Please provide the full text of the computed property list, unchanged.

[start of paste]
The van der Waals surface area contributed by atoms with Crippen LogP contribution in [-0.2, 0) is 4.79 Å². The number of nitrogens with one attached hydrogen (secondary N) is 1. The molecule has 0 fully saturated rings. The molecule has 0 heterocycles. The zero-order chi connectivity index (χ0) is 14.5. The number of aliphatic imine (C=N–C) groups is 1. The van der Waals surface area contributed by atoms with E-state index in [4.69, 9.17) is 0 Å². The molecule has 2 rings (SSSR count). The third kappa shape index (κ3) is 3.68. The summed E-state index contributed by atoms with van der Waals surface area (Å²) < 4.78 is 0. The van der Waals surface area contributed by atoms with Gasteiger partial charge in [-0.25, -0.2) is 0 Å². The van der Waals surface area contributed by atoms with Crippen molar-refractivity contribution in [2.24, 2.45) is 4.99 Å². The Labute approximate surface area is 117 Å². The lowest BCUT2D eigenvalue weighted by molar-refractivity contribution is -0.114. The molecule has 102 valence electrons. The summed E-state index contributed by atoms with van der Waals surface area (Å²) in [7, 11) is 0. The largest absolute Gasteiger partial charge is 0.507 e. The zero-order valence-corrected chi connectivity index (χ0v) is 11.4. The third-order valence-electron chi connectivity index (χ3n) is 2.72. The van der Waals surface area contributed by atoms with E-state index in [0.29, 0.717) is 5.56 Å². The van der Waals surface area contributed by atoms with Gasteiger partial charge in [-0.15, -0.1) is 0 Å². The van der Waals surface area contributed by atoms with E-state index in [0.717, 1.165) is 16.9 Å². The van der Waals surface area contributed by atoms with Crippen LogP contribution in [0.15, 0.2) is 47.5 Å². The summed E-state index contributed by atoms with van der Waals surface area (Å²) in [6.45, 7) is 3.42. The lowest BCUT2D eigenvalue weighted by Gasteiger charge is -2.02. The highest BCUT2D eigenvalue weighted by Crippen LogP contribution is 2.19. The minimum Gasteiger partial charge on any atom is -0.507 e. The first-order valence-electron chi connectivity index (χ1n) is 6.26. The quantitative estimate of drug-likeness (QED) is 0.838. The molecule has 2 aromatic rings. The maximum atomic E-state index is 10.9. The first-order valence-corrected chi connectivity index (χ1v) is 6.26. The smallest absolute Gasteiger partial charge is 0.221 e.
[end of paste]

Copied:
The van der Waals surface area contributed by atoms with Crippen LogP contribution in [-0.2, 0) is 4.79 Å². The number of nitrogens with one attached hydrogen (secondary N) is 1. The molecule has 0 fully saturated rings. The molecule has 0 heterocycles. The zero-order chi connectivity index (χ0) is 14.5. The number of aliphatic imine (C=N–C) groups is 1. The van der Waals surface area contributed by atoms with E-state index in [4.69, 9.17) is 0 Å². The molecule has 2 rings (SSSR count). The third kappa shape index (κ3) is 3.68. The summed E-state index contributed by atoms with van der Waals surface area (Å²) < 4.78 is 0. The van der Waals surface area contributed by atoms with Gasteiger partial charge in [-0.25, -0.2) is 0 Å². The van der Waals surface area contributed by atoms with Crippen molar-refractivity contribution in [2.24, 2.45) is 4.99 Å². The Labute approximate surface area is 117 Å². The lowest BCUT2D eigenvalue weighted by molar-refractivity contribution is -0.114. The molecule has 102 valence electrons. The summed E-state index contributed by atoms with van der Waals surface area (Å²) in [7, 11) is 0. The largest absolute Gasteiger partial charge is 0.507 e. The zero-order valence-corrected chi connectivity index (χ0v) is 11.4. The third-order valence-electron chi connectivity index (χ3n) is 2.72. The van der Waals surface area contributed by atoms with E-state index in [0.29, 0.717) is 5.56 Å². The van der Waals surface area contributed by atoms with Gasteiger partial charge in [-0.15, -0.1) is 0 Å². The van der Waals surface area contributed by atoms with E-state index in [0.717, 1.165) is 16.9 Å². The van der Waals surface area contributed by atoms with Crippen LogP contribution in [0.15, 0.2) is 47.5 Å². The summed E-state index contributed by atoms with van der Waals surface area (Å²) in [6.45, 7) is 3.42. The lowest BCUT2D eigenvalue weighted by Gasteiger charge is -2.02. The highest BCUT2D eigenvalue weighted by Crippen LogP contribution is 2.19. The minimum Gasteiger partial charge on any atom is -0.507 e. The first-order valence-electron chi connectivity index (χ1n) is 6.26. The quantitative estimate of drug-likeness (QED) is 0.838. The molecule has 2 aromatic rings. The maximum atomic E-state index is 10.9. The first-order valence-corrected chi connectivity index (χ1v) is 6.26. The smallest absolute Gasteiger partial charge is 0.221 e.